Sunday, September 12, 2010

Opportunity Costs

I've reluctant to write this because I think the way of thinking I'm going to argue for here is depressing. It will make you think that you're having less impact on people's lives--which gets distorted into feeling that you are less important. That is most people's visceral reaction. But the upside is that when you use this method to count costs and benefits you (should) be able to better limit costs and create benefits.

Let me start with a story. Angela held a fundraiser at her high school. She and her friends sold 500 cookies for $1 each after school and then sent the money to an NGO that used it to buy 50 children anti-malaria bed nets. Bill wanted to do more. Fundraisers at his school were never going to generate more than a few hundred dollars. But he noticed that there was a competition for high school students to propose a way to "Do Good" and the winner would get $5,000. Bill wrote a proposal to use the $5,000 to buy 300 nets and use the rest to pay to fly to Ghana and distribute them. He won the grant in a close vote over a proposal to spend the money deworming children in Ghana.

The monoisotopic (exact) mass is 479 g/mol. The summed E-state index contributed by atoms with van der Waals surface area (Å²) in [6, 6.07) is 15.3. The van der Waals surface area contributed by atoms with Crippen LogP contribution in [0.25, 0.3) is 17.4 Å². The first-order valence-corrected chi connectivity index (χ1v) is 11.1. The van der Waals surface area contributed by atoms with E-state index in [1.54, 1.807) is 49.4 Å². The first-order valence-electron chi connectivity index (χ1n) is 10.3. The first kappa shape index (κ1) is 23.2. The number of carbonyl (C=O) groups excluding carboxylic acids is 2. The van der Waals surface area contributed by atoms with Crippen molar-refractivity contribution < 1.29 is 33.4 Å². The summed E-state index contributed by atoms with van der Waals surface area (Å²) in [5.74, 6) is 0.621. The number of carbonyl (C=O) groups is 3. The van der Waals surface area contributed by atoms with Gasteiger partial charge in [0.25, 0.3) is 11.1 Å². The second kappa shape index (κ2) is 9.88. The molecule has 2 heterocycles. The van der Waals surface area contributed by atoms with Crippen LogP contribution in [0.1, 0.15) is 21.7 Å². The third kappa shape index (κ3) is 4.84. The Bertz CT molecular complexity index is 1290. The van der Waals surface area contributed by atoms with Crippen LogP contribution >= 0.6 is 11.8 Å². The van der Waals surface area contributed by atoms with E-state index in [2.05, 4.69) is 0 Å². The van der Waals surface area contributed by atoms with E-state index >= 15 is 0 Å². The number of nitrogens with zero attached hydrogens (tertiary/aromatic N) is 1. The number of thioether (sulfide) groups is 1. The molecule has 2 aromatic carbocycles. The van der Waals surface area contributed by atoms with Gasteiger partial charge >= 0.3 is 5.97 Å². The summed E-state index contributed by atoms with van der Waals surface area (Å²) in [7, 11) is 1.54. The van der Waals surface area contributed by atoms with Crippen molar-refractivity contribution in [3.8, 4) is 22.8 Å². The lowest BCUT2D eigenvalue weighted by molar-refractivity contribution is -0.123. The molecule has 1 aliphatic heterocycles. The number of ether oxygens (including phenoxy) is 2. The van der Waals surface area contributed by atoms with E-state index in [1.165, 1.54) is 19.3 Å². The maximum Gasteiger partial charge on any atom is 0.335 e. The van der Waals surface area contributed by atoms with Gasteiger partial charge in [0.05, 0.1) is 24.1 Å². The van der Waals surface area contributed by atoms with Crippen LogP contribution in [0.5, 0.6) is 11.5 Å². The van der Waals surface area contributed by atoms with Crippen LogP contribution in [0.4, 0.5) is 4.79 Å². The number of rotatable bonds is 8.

Who did more good?

Bill got 300 people nets. Angela only got 50 people nets. Isn't it obvious? No.

If it seems like the statement about the number of nets is the end of the story then you've fallen for one of the most pervasive problems in debate. That statement just listed the benefits--and completely ignored the costs.

And in this case that makes all the difference. The real cost of something is the value of what would have happened otherwise. If Angela didn't organize the bake sale she might have spent the extra time playing volleyball. She also might have prevented the Girl Scouts from selling cookies that today. Compared with the value of saving a (many?) lives, those costs are negligible so maybe it's safe to ignore them.

Bill, though, caused the proposal for deworming not to get funded. The deworming plan was probably of comparable value (perhaps more, perhaps less) meaning that while Bill "saved" perhaps 2 lives he also caused 2 lives not to be saved. The benefit was 2 lives, the cost was 2 lives, and the net benefit (benefit - cost) was nothing. Bill's plan may have done nothing make the world a better place, while Angela's almost certainly did.

Angela, by construction, did more good.

That story is just meant to be an example. Of course it's fictional. And of course the assumptions matter. But it's illustrative. Whenever you apply for a grant you're causing someone else not to get it. The net benefit is only the good from your proposal minus the good of the one that would have been funded. If you open a Fair Trade store right next to another store, and you decrease the business of your neighbor by $5,000 a month while only doing $7,000 yourself, then you've only netted $2,000 in Fair Trade sales for the world. (Of course the distribution of the money could be important too--maybe your suppliers are more desperate and benefit more.)

Too much of the time we don't think at the margin.

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